Saturday, December 03, 2005

Brian Barsky: See what you see

Yesterday I attended an excellent talk of Brian Barsky. He's professor at UC Berkeley with affiliation to both computer graphics and optometry group. This mixture resulted some really interesting projects which contributed to both, developing medical tools to test and improve the human sight, and rendering scenes in computer graphics by modeling the eye instead of using a simple camera model.
A small part was extremely interesting for me: For detecting the aberrations, irregularities, defects of the cornea, they have developed a tool which resulted images of a human eye like this (CWhatUC paper):

The irregularities of the cornea surface can be seen by the deviations of the circular reflection lines. Basically, the very same tests is used in CAD or other geometric modeling tools to asses the quality of surfaces generated. Compare the picture above to this Solidworks example:
Actually, I am working right now on exactly such a surface quality estimation test in my internship at Autoform, who is producing simulation software mainly for automotive industry. I always love to see different research areas meeting at some points, it is great to know that things can be reused, combined almost to infinity, and the results can be really astonishing.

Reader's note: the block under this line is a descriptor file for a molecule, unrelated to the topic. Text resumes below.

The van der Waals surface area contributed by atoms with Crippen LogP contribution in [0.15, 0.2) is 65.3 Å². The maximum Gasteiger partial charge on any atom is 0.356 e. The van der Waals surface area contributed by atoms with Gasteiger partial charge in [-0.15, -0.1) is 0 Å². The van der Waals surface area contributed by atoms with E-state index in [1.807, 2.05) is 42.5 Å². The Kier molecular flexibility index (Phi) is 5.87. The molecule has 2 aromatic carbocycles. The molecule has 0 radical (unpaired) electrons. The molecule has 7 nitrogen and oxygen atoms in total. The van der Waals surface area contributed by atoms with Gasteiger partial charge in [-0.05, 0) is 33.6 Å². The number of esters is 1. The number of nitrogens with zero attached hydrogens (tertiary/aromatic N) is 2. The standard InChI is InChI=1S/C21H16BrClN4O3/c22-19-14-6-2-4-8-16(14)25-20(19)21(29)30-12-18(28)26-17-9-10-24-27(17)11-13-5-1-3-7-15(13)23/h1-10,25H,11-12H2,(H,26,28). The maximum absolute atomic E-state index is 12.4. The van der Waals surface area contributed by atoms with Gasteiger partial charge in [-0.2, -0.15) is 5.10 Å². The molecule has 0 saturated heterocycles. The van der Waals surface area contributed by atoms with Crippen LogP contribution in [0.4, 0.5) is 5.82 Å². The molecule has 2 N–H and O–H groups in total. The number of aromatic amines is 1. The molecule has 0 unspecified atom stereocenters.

And I want to note again that the talk was just great. Brian Barsky seems really a funny and easy going guy... He could really put some highlights of his research work into a presentation which was really fun to listen to and interesting. What I especially like about such established professors like him, is that they are really working and researching in an area what actually their passion/hobby is. So listening to his talk on Friday really made my day.

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